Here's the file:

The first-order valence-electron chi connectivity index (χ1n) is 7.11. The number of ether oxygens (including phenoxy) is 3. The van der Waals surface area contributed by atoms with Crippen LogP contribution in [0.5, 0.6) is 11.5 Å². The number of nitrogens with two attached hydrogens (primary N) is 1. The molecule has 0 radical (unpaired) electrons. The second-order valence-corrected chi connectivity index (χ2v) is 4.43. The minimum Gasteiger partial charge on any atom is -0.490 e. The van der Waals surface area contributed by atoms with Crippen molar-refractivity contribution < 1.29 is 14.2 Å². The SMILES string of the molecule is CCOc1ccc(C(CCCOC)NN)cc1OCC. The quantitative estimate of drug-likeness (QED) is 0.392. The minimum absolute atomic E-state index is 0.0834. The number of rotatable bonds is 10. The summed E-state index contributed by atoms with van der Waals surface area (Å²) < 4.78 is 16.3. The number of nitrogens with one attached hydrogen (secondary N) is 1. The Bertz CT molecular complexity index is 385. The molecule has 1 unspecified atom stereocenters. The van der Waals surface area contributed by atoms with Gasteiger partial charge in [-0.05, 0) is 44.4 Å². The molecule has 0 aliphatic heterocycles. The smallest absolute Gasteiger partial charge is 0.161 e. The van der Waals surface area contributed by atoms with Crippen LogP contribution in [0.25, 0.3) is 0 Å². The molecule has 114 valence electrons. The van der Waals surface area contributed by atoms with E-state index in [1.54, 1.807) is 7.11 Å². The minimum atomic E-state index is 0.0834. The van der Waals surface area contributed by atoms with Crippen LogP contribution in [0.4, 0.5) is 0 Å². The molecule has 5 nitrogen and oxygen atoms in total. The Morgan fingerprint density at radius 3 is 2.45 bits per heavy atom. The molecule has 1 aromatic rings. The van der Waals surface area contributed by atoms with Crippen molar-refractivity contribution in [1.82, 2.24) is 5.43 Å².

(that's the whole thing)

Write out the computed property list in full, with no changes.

The first-order valence-electron chi connectivity index (χ1n) is 7.11. The number of ether oxygens (including phenoxy) is 3. The van der Waals surface area contributed by atoms with Crippen LogP contribution in [0.5, 0.6) is 11.5 Å². The number of nitrogens with two attached hydrogens (primary N) is 1. The molecule has 0 radical (unpaired) electrons. The second-order valence-corrected chi connectivity index (χ2v) is 4.43. The minimum Gasteiger partial charge on any atom is -0.490 e. The van der Waals surface area contributed by atoms with Crippen molar-refractivity contribution < 1.29 is 14.2 Å². The SMILES string of the molecule is CCOc1ccc(C(CCCOC)NN)cc1OCC. The quantitative estimate of drug-likeness (QED) is 0.392. The minimum absolute atomic E-state index is 0.0834. The number of rotatable bonds is 10. The summed E-state index contributed by atoms with van der Waals surface area (Å²) < 4.78 is 16.3. The number of nitrogens with one attached hydrogen (secondary N) is 1. The Bertz CT molecular complexity index is 385. The molecule has 1 unspecified atom stereocenters. The van der Waals surface area contributed by atoms with Gasteiger partial charge in [-0.05, 0) is 44.4 Å². The molecule has 0 aliphatic heterocycles. The smallest absolute Gasteiger partial charge is 0.161 e. The van der Waals surface area contributed by atoms with Crippen LogP contribution in [0.25, 0.3) is 0 Å². The molecule has 114 valence electrons. The van der Waals surface area contributed by atoms with E-state index in [1.54, 1.807) is 7.11 Å². The minimum atomic E-state index is 0.0834. The van der Waals surface area contributed by atoms with Crippen LogP contribution in [0.4, 0.5) is 0 Å². The molecule has 5 nitrogen and oxygen atoms in total. The Morgan fingerprint density at radius 3 is 2.45 bits per heavy atom. The molecule has 1 aromatic rings. The van der Waals surface area contributed by atoms with Crippen molar-refractivity contribution in [1.82, 2.24) is 5.43 Å².